On July 21, Coca-Cola reported encouraging second-quarter results, with adjusted earnings of $0.68/share, beating the consensus earnings estimate of $0.56 and much stronger than the $0.42 earned a year ago during the depths of the pandemic. Compared to two years ago, unit case volumes matched the two-year-ago level, not bad considering that parts of the global economy remained subdued. The company raised its full-year guidance for organic revenue growth, adjusted EPS and free cash flow. All-in, a good quarter.

Herbert Allen, 80, announced his retirement from Coke’s board of directors after 39 years. Allen is head of Allen & Co, the highly respected and very publicity-shy (no website) investment banking firm based in New York City that focuses on the media, entertainment and technology industries. We believe the retirement is entirely due to Allen’s advancing age. Coca-Cola loses a source of deep institutional knowledge and perspective. There are no plans as yet to replace Allen on the board.

KO shares were flat in the past week and have about 14% upside to our 64 price target.

While the valuation is not statistically cheap, at 25.0x estimated 2021 earnings of $2.25 (flat in the past week) and 23.1x estimated 2022 earnings of $2.43 (flat), the shares remain undervalued given the company’s future earning power and valuable franchise. Also, the value of Coke’s partial ownership of a number of publicly traded companies (including Monster Beverage) is somewhat hidden on the balance sheet, yet is worth about $23 billion, or 9% of Coke’s market value. This $5/share value provides additional cushion supporting our 64 price target. KO shares offer an attractive 3.0% dividend yield. BUY


Dow Inc. (DOW) merged with DuPont to create DowDuPont, then split into three companies in 2019 based on product type. The new Dow is the world’s largest producer of ethylene/polyethylene, the most widely used plastics. Investors undervalue Dow’s hefty cash flows and sturdy balance sheet largely due to its uninspiring secular growth traits and its cyclicality. The shares are driven by: 1) commodity plastics prices, which are often correlated with oil prices and global growth, along with competitors’ production volumes; 2) volume sold, largely driven by global economic conditions, and 3) ongoing efficiency improvements (a never-ending quest of all commodity companies). Investors worry about a cyclical peak and whether Dow will squander its vast free cash flow. We see Dow as having more years of strong profits before capacity increases signal a cyclical peak, and expect the company to continue its strong dividend, reduce its pension and debt obligations, repurchase shares slowly and restrain its capital spending.

On July 22, Dow reported a strong second quarter, with adjusted earnings of $2.72/share, about 16% above the consensus estimate of $2.35 and sharply higher than the $(0.26) loss a year ago in the depths of the pandemic. Management has an encouraging outlook for volumes and pricing and for its ability to generate higher profits on comparable revenues. While profits may be peaking in coming quarters, they will likely remain elevated rather than fall off sharply. Industry capacity increases are coming next year, but we do not see large price cuts from our current vantage point. We would like to see Dow generate more free cash flow, trim its debt and issue fewer stock options.

Dow will host an investor day on October 6, starting at 10am, which will be accessible via the Dow website.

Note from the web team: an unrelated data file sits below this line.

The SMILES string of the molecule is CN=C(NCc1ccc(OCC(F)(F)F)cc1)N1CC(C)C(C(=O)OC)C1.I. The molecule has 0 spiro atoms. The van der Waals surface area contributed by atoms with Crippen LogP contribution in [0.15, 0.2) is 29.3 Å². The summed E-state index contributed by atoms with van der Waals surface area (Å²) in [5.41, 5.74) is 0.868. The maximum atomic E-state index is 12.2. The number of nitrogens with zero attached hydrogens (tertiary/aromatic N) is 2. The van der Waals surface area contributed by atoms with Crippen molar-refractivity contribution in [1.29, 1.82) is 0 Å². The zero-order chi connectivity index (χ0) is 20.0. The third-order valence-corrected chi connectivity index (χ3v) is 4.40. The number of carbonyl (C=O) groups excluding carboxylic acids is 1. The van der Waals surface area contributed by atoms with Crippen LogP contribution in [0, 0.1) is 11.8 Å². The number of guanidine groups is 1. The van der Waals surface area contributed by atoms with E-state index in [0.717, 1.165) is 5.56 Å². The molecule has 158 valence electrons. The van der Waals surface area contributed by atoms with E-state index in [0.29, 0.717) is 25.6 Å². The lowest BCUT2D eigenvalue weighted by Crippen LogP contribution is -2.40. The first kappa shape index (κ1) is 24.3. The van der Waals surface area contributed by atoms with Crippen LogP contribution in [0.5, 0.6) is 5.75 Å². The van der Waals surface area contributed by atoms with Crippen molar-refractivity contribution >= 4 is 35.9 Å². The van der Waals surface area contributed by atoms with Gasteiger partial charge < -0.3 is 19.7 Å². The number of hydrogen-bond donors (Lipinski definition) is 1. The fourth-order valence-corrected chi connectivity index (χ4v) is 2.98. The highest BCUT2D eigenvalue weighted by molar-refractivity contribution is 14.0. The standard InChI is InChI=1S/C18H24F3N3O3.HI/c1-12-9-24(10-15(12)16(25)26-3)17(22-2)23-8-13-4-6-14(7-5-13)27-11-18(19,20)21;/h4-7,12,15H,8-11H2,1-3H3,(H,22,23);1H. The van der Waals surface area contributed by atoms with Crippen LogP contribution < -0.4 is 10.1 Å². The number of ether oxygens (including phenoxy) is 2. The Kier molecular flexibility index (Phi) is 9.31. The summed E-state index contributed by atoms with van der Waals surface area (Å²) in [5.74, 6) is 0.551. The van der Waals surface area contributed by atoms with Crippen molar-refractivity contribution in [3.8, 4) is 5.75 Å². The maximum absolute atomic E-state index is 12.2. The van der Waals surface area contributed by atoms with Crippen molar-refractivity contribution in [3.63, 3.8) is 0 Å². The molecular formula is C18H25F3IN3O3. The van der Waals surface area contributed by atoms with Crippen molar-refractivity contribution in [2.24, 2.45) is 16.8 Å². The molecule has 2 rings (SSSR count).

There was no significant company-specific news in the past week.

Dow shares were flat this past week and have 24% upside to our 78 price target. On estimated 2022 earnings of $5.89 (unchanged in the past week), the shares trade at a 10.7x multiple.

Analysts are somewhat pessimistic about 2022 earnings (they assume a 31% decline from 2021). If the 2022 estimate continues to tick up, the shares will likely follow, although Dow’s cyclical earnings and investor fears of an eventual downcycle will ultimately limit Dow’s upside. The high 4.4% dividend yield adds to the shares’ appeal. In a prolonged downcycle, the dividend could be cut, but that could be years away and even then a cut isn’t a certainty if Dow can manage its balance sheet and down-cycle profits reasonably well. HOLD


Merck (MRK) shares are undervalued as investors worry about Keytruda, a blockbuster oncology treatment (about 30% of revenues), facing generic competition in late 2028. Also, its Januvia diabetes treatment may see generic competition next year, and like all pharmaceuticals it is at-risk from possible government price controls. Yet, Keytruda is an impressive franchise that is growing at a 20% rate and will produce solid cash flow for nearly seven more years, providing the company with considerable time to replace the potential revenue loss. Merck’s new CEO, previously the CFO, will likely accelerate Merck’s acquisition program, which adds both return potential and risks to the story. The company is highly profitable and has a solid balance sheet. It spun off its Organon business in June and we think it will divest its animal health sometime in the next five years.

On July 29, Merck’s reported satisfactory second-quarter results. Revenues grew 19% from a pandemic-weakened year-ago quarter (excluding favorable currencies) and were slightly ahead of consensus estimates. Keytruda sales were strong. Adjusted earnings increased 28% from a year ago but fell slightly short of the $1.33 consensus estimate. Higher costs led to the earnings “miss” but this seems more like analysts being too optimistic rather than any fundamental issues weighing on the company. Merck’s balance sheet and cash flow looked solid. The company raised its full-year revenue guidance, reiterated its confidence in its new product pipeline and is planning on small-to-large acquisitions.

There was no significant company-specific news in the past week.